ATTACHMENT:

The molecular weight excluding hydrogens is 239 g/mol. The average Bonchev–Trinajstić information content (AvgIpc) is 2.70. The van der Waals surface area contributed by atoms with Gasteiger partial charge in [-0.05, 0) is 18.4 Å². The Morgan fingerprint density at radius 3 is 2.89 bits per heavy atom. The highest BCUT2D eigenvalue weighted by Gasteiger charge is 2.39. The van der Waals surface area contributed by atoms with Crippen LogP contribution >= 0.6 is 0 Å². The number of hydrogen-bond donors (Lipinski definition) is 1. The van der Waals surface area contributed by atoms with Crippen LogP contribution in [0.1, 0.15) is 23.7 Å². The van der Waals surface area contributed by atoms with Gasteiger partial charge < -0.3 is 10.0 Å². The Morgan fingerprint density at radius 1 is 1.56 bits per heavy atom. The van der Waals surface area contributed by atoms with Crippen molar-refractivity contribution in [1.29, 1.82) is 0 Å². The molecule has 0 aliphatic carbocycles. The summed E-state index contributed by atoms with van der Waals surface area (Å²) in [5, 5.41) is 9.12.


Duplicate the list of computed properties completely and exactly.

The molecular weight excluding hydrogens is 239 g/mol. The average Bonchev–Trinajstić information content (AvgIpc) is 2.70. The van der Waals surface area contributed by atoms with Gasteiger partial charge in [-0.05, 0) is 18.4 Å². The Morgan fingerprint density at radius 3 is 2.89 bits per heavy atom. The highest BCUT2D eigenvalue weighted by Gasteiger charge is 2.39. The van der Waals surface area contributed by atoms with Crippen LogP contribution >= 0.6 is 0 Å². The number of hydrogen-bond donors (Lipinski definition) is 1. The van der Waals surface area contributed by atoms with Crippen LogP contribution in [0.1, 0.15) is 23.7 Å². The van der Waals surface area contributed by atoms with Gasteiger partial charge < -0.3 is 10.0 Å². The Morgan fingerprint density at radius 1 is 1.56 bits per heavy atom. The van der Waals surface area contributed by atoms with Crippen molar-refractivity contribution in [1.29, 1.82) is 0 Å². The molecule has 0 aliphatic carbocycles. The summed E-state index contributed by atoms with van der Waals surface area (Å²) in [5, 5.41) is 9.12.